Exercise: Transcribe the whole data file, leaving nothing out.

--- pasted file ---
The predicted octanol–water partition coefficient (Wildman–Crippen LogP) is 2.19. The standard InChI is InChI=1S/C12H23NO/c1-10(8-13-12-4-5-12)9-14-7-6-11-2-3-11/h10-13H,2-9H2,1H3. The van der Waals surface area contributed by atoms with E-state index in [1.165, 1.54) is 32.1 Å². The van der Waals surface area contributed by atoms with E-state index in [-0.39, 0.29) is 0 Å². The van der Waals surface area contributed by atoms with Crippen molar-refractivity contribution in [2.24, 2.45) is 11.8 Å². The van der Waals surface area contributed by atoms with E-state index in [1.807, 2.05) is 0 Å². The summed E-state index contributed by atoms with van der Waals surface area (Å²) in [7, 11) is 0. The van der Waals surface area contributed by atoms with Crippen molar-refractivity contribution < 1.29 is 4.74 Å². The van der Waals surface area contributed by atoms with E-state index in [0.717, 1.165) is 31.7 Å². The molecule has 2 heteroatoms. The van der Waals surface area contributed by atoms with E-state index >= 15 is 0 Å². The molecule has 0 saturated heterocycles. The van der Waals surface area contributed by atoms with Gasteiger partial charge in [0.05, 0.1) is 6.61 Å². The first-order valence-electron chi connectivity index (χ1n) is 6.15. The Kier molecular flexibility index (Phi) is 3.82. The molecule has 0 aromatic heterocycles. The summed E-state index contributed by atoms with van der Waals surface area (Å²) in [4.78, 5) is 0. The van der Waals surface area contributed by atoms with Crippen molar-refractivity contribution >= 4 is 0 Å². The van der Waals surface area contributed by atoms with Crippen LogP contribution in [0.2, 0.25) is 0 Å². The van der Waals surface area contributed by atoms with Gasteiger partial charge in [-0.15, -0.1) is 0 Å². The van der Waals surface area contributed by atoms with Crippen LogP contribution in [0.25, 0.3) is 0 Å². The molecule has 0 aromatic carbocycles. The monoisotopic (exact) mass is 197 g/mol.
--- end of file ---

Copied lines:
The predicted octanol–water partition coefficient (Wildman–Crippen LogP) is 2.19. The standard InChI is InChI=1S/C12H23NO/c1-10(8-13-12-4-5-12)9-14-7-6-11-2-3-11/h10-13H,2-9H2,1H3. The van der Waals surface area contributed by atoms with E-state index in [1.165, 1.54) is 32.1 Å². The van der Waals surface area contributed by atoms with E-state index in [-0.39, 0.29) is 0 Å². The van der Waals surface area contributed by atoms with Crippen molar-refractivity contribution in [2.24, 2.45) is 11.8 Å². The van der Waals surface area contributed by atoms with E-state index in [1.807, 2.05) is 0 Å². The summed E-state index contributed by atoms with van der Waals surface area (Å²) in [7, 11) is 0. The van der Waals surface area contributed by atoms with Crippen molar-refractivity contribution < 1.29 is 4.74 Å². The van der Waals surface area contributed by atoms with E-state index in [0.717, 1.165) is 31.7 Å². The molecule has 2 heteroatoms. The van der Waals surface area contributed by atoms with E-state index >= 15 is 0 Å². The molecule has 0 saturated heterocycles. The van der Waals surface area contributed by atoms with Gasteiger partial charge in [0.05, 0.1) is 6.61 Å². The first-order valence-electron chi connectivity index (χ1n) is 6.15. The Kier molecular flexibility index (Phi) is 3.82. The molecule has 0 aromatic heterocycles. The summed E-state index contributed by atoms with van der Waals surface area (Å²) in [4.78, 5) is 0. The van der Waals surface area contributed by atoms with Crippen molar-refractivity contribution >= 4 is 0 Å². The van der Waals surface area contributed by atoms with Crippen LogP contribution in [0.2, 0.25) is 0 Å². The van der Waals surface area contributed by atoms with Gasteiger partial charge in [-0.15, -0.1) is 0 Å². The van der Waals surface area contributed by atoms with Crippen LogP contribution in [0.25, 0.3) is 0 Å². The molecule has 0 aromatic carbocycles. The monoisotopic (exact) mass is 197 g/mol.